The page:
In 2017, diabetes in the Marshall Islands had the highest prevalence worldwide, with nearly one-third of Marshallese adults suffering from the disease. The Marshall Islands is a country consisting of two archipelago island chains in the western Pacific with a population of about 75,000 people, two-thirds of whom live on the atolls of Majuro and Ebeye.
The majority of people with diabetes in the Marshall Islands, as with most other countries, have type two, which results from the body’s inefficient use of insulin. Common causes of type two diabetes include obesity and a lack of physical activity. According to a 2016 estimate, 53 percent of adults in the Marshall Islands are obese, the fourth highest percentage of in the world. Type two diabetes has reached epidemic levels in the Marshall Islands, and its increase is primarily attributed to poor dietary habits and low levels of physical activity.
Majuro has become increasingly dependent on imported food due to overpopulation. Domestic production supplies only 10 to 20 percent of all food calories consumed since local foods tend to be more expensive than imported foods and the quantity is insufficient to sustain the whole population. Of the food imported, fruits, vegetables and other healthy perishables are the most expensive.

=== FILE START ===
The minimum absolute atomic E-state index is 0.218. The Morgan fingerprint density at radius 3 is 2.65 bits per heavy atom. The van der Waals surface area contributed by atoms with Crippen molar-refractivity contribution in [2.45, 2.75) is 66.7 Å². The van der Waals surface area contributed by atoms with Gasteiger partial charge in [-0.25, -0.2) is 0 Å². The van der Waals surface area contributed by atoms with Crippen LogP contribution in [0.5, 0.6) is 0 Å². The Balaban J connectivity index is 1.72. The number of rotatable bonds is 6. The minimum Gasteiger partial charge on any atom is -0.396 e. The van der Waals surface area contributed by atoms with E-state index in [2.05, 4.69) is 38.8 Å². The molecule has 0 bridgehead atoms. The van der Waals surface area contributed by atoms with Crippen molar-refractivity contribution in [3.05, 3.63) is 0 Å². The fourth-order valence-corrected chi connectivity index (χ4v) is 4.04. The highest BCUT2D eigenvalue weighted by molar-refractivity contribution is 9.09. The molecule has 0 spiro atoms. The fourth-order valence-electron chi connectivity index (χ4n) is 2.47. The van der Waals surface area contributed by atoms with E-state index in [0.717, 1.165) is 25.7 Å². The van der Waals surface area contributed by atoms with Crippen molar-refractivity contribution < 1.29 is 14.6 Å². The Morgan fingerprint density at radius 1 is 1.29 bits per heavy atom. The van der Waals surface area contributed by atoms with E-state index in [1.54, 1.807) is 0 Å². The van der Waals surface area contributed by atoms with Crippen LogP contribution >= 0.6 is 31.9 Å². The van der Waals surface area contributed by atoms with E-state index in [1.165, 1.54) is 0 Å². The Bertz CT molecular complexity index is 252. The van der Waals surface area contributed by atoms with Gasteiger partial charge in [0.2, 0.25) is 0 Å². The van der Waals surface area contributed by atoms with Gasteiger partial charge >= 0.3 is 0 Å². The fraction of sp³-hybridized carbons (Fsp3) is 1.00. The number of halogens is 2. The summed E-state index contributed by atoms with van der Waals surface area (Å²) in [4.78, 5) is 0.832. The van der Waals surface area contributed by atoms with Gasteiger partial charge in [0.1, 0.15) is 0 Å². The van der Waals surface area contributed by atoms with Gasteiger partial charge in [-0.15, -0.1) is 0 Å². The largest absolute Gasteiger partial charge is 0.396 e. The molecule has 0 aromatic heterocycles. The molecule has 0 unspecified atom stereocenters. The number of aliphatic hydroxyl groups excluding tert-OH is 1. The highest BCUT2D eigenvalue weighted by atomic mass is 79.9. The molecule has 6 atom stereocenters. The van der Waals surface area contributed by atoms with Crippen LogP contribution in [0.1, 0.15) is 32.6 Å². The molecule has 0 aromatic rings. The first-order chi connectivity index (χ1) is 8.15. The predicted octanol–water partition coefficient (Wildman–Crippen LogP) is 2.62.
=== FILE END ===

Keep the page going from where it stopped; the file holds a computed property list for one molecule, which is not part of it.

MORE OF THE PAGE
The Marshallese diet is comprised primarily of imported, processed foods that are high in sugar. For example, typical breakfast foods include pancakes, fried doughnuts, ramen, coffeebread, rice and spam. Lunch and dinner usually feature white rice and fresh or canned meat.
Perhaps the greatest change to dietary practices required is a change in attitude. When it comes to food purchase and consumption, the Marshallese tend to value quantity and price over quality. However, results from a recent child development study confirming the link between poor nutrition and growth stunting in the Marshall Islands led the government to consider this issue in setting priorities for development programs and interventions. The study identified poor nutrition as the cause of growth stunting in 35 percent of children surveyed.
In the National Strategic Plan 2015 – 2017, the government addressed the need for both increased access to nutritious foods and the implementation of nutrition education programs in Marshallese schools. Also, in November of 2017, President of the Marshall Islands Hilda Heine met with the World Bank to discuss a long-term early childhood health project to improve childhood health status.
“We received a very enthusiastic response from the World Bank,” President Heine said.
Still, several challenges lie ahead for effective health reform in the Marshall Islands. But the current steps being taken to achieve better health outcomes have the potential to prevent and reduce the prevalence of diabetes in the Marshall Islands.
– Gabrielle Doran